crannog

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crannog:

see lake dwellinglake dwelling,
prehistoric habitation built over the shallow waters of a lake shore or a marsh, usually erected on pile-supported platforms, but sometimes on artificial mounds.
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crannog

[′kran·əg]
(archeology)
An artificial island constructed from brushwood, stones, peat, and timber, and usually surrounded by a wooden palisade.
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References in periodicals archive ?
Lough Gara has long been something of an enigma due to the sheer number of crannogs it supposedly contains.
The Scottish Crannog Centre at Kenmore, Loch Tay, has constructed a full-size replica to give tourists an insight into old ways.
The picturesque village of Kenmore, at the north end of the Loch, is the place to head for sailing, canoeing, water-skiing and fishing, and it is also home to the Scottish Crannog Centre.
Llangorse Lake crannog, pictured right, is an artificial island built in the early medieval period, which was a royal residence for the rulers of the ancient Welsh kingdom of Brycheiniog - roughly equivalent to the old county of Breconshire.
The assemblage from Buiston crannog, Ayrshire comprised 300 oak and 79 alder timbers, many of which retained the bark edge, making it possible to date to the year phases of construction and repair on the crannog (Crone 2000a).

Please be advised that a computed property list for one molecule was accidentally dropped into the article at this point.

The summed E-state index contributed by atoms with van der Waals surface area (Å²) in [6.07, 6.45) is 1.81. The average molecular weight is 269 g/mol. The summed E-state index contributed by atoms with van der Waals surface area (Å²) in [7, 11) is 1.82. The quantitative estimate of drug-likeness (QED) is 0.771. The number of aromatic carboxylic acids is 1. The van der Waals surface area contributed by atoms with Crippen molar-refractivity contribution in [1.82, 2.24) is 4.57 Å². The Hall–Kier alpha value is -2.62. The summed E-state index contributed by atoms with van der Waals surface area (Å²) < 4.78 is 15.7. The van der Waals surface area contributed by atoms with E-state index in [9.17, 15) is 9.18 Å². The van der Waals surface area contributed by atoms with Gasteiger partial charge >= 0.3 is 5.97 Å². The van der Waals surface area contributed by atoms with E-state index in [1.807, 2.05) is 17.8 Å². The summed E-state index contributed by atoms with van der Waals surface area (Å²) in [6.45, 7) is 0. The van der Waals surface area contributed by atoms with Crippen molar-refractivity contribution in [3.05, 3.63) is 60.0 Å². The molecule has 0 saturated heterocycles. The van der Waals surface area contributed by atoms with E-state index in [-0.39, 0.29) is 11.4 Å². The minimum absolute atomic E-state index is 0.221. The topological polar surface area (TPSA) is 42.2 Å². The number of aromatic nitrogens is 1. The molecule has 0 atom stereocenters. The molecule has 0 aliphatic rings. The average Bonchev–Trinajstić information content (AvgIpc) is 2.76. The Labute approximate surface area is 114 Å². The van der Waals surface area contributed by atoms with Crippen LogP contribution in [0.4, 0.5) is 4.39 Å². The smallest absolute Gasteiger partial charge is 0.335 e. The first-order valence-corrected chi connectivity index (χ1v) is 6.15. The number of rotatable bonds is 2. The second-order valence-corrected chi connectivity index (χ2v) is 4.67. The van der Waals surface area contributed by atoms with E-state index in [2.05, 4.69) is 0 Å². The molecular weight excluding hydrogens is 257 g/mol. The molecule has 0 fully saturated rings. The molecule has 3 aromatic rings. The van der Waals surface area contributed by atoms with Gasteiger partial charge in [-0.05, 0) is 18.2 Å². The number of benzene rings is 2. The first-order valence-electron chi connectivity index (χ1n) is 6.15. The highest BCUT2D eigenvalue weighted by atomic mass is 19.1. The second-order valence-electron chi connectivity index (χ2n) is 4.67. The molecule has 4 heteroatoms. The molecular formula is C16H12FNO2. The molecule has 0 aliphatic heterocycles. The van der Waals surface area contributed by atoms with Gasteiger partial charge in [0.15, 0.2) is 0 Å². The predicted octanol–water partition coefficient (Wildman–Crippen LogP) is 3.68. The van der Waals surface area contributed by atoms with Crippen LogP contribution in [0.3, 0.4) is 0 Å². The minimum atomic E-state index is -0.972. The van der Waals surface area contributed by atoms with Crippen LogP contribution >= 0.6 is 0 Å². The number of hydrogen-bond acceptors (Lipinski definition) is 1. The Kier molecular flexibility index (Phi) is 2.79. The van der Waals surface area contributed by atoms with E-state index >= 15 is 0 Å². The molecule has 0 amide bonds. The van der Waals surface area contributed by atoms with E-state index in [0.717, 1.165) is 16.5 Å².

Once a way of water life: Crannogs are a type of ancient loch-dwelling found throughout Scotland and Ireland, and the one at Llangorse Lake is the only one in Wales.
They appear also on a greater variety of settlement types, though their distribution is still biased towards the more elaborate and presumably higher-status settlement forms such as brochs, duns, crannogs and souterrains.
A couple of dozen crannogs (Iron Age lake dwellings) still dot Loch Awe and Innishail Island, at the north end again reached by boat is home to a small but impressive graveyard where now rest many of the Dukes of Argyll.
Some `early' ring-forts and crannogs, Journal of Irish Archaeology 1: 47-58.
Crannogs are found in Argyll, but unfortunately for proponents of an Irish origin for crannogs, dendrochronological dating has shown that Scottish crannogs have been constructed since the early Iron Age (Barber & Crone 1993), while Irish ones almost all date from after AD 600 (Baillie 1985; Lynn 1983), suggesting if anything an influence from Scotland to Ireland.
This area, back on the mainland, was once the capital of the ancient Celtic kingdom of Dalriada and still visible are standing stones and burial cairns, along with crannogs - raised islands on lochs.